In a moment of the year such as this one, it can seem that summer is becoming further away day by day, and autumn is coming closer by the minute. We strive to maintain all that we have planted and nurtured in our gardens this year, however now is a time of preparation: for both the winter ahead and the spring that will follow. Anticipation may seem scarce at times, and for those who live for summer the start of autumn can present itself as somewhat of a let-down in comparison to the riot of colour and the warmth of previous seasons.
Yet this is where the seed subscription boxes from The Rose Press Garden come into their own. What could be more exciting than returning home to a small, bright package that is, quite literally, the epitome of hope and excitement for the forthcoming months. One could say that a seed box is the perfect remedy for gardeners in early autumn, an antidote to those post-summer blues.
And there is no job more fulfilling than sowing a seed. It is so rewarding to give yourself the insurance of floods of colour next spring and summer, all by sowing in autumn and giving yourself that head start. Sowing now is the perfect preparation for the coming year, and it can be argued there is little to top the sense of joy and excitement it incites. This is both short term and long term, as not only do you have something to look forward to next year, there is little more joyous than the surprise of what seeds you receive through your letterbox on a misty autumn morning.
This month’s box has it all. From cut flowers to self seeders and fillers for borders, sowing now will make certain that your garden is just as good next year as it has been this year – if not better! It is a significantly poignant time in the year when it becomes the moment to sow sweet peas, and from now until the end of the season it is perfect to get them started. Sweet peas are fully hardy and will withstand low temperatures, so they will soldier on through winter. They will start spring with a surge of growth; autumn sown sweet peas will even be flowering by the start of summer! The varieties included in the box are quintessential cottage garden sweet peas with a twist. Defying the stereotype of plain, primary purples and blues, these are excitingly different yet guaranteed to match most colour schemes. Sweet pea ‘Candyfloss Lilac’ is a pastel, dusty purple that compliments any plants of a similar shade, or even those right across the colour . They would look particularly elegant planted alongside alliums, be it in a cut flower bed, pot, or border. Sweet pea ‘Summer Clouds Mix’ is a carefully curated amalgamation of creams, whites and the most subtle of pink. These colours elevate any cut flower arrangement, as well as complimenting practically any other palettes in the garden. And both are sweetly scented; what more could you want from a sweet pea?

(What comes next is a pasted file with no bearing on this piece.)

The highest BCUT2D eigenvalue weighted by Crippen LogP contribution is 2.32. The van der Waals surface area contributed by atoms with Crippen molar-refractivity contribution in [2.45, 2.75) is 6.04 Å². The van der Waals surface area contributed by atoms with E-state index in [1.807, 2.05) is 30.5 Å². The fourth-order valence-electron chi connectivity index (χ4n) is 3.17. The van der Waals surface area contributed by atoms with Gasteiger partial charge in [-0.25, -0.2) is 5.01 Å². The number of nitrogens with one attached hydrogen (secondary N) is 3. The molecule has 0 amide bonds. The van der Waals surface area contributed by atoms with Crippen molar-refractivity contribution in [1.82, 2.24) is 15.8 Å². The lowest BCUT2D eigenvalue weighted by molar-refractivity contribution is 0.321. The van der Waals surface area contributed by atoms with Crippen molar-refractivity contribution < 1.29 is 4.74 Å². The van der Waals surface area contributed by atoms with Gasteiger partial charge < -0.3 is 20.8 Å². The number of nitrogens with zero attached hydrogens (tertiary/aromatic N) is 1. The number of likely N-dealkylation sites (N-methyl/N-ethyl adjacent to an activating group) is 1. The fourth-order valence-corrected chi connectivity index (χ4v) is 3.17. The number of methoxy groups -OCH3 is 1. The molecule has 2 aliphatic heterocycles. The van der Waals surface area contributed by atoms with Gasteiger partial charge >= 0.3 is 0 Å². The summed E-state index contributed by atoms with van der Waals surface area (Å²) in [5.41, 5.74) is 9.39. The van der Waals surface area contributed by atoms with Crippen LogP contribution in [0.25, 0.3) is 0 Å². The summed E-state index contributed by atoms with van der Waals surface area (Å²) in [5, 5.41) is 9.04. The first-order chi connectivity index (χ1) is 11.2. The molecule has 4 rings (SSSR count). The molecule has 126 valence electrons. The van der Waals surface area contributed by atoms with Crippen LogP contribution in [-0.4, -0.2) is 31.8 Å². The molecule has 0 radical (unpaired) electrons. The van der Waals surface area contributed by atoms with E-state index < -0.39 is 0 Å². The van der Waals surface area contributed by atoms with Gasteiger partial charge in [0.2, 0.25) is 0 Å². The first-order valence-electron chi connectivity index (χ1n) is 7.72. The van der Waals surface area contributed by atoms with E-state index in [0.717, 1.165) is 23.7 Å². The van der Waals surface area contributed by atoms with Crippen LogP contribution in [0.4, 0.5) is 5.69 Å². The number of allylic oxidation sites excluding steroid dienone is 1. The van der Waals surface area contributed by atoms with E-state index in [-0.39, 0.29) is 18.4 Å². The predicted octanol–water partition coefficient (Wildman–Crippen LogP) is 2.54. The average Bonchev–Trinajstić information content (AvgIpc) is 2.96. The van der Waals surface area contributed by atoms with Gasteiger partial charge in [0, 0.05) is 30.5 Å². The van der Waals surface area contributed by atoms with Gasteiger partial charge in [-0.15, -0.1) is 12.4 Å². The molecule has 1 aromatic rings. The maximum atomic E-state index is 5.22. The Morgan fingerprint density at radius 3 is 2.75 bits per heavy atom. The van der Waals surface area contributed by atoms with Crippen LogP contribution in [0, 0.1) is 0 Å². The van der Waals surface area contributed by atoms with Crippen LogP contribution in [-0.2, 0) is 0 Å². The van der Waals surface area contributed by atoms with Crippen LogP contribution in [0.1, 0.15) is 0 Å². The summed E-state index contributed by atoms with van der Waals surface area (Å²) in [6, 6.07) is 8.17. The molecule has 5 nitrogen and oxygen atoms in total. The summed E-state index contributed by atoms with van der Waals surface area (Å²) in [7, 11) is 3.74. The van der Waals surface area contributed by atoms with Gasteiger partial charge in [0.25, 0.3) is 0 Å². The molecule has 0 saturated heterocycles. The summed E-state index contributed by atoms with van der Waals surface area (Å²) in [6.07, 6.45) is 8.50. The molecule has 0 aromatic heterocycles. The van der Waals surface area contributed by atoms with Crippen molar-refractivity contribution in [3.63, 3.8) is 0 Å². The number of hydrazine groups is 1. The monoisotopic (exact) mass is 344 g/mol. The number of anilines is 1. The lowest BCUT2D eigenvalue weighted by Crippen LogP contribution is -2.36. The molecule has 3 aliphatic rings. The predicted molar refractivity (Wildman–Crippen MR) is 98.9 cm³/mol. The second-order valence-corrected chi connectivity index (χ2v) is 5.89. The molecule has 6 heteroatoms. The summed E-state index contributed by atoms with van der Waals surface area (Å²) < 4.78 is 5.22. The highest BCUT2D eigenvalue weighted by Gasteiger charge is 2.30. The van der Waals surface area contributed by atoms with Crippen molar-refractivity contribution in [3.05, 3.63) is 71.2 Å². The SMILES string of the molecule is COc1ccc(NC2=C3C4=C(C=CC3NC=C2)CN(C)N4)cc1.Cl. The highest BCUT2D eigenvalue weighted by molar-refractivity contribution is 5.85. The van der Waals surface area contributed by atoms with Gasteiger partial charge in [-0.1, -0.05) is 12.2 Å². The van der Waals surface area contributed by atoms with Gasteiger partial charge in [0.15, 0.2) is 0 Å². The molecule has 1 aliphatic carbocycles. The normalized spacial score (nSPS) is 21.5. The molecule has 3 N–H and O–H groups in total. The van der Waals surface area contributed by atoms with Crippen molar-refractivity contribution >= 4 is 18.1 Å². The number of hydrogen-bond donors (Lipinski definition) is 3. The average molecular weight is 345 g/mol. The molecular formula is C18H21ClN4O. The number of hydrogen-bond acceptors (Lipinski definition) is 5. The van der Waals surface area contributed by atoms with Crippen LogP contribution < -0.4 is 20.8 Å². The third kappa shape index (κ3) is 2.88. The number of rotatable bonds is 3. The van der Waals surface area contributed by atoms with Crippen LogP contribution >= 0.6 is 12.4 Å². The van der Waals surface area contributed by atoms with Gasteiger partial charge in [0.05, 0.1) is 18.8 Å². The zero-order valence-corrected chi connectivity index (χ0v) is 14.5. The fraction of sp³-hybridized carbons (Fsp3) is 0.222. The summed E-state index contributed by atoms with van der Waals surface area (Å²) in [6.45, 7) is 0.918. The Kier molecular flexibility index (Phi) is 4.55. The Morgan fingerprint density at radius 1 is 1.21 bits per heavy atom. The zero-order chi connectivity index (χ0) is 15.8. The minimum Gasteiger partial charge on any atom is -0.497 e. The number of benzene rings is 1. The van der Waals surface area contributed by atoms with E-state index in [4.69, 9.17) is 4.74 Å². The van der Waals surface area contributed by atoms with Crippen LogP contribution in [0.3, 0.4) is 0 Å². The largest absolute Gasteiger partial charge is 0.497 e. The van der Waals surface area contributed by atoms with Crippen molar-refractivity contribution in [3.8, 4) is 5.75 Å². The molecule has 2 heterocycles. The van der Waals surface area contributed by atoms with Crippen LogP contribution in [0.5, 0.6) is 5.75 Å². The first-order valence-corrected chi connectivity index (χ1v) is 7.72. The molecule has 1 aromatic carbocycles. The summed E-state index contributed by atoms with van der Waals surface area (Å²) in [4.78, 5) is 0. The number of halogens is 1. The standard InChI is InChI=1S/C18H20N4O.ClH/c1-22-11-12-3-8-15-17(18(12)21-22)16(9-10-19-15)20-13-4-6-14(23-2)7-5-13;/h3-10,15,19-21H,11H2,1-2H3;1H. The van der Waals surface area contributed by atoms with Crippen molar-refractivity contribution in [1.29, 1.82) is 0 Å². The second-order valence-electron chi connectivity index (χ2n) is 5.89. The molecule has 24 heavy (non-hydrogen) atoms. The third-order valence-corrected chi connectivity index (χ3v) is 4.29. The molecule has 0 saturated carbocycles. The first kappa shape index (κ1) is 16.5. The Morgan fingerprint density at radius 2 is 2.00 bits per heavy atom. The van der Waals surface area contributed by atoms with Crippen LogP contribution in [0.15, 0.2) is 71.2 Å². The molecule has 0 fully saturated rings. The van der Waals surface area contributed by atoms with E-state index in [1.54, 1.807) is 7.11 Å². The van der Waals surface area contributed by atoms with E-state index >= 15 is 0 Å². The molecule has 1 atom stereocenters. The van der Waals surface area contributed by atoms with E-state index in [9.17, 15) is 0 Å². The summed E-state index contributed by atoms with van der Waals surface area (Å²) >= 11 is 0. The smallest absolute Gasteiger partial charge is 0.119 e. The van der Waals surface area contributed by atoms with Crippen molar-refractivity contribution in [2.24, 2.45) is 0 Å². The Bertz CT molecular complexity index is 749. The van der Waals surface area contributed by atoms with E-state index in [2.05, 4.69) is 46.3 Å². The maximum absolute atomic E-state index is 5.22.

The soil is still warm in September, so now is the ideal moment to direct sow for earlier flowers the following year. This is particularly applicable to the poppy ‘Hungarian Blue,’ which - despite its name – has tulip-like blooms in the richest mauve and purple. It is much more striking and unusual than its common red cousin. And to continue with the theme of rare and extraordinary, have you ever seen a lime green nigella? I certainly hadn’t until I discovered Nigella ‘Transformer’ in my subscription box. A variety originating from Asia, this nigella has the most exquisite blooms and seed heads – taking well too to direct sowing. It will even self-seed rapidly if it likes your soil.
Last and by no means least is Orlaya Grandiflora, the height of elegance, class, and beauty in the garden. Often referred to as ‘Lace Flower,’ and frequently describes as a less unruly version of Ammi majus, this sophisticated annual will practically float above any border or arrangement. Its sprays of white flowers on umbels with soft and subtle fern like foliage provide both colour and texture to any setting. It really is a must have for a cottage garden, and many would say it is unjustly underrated!
It is seeds that hold the hope for the new year, seeds that hold the key to sustainability and seeds hold our future. Seeds also hold the key to most gardeners’ happiness, and this is a time of year in which we arguably need them the most! I think many will agree when I say that seeds are, quite literally, the definition of optimism. Get sowing!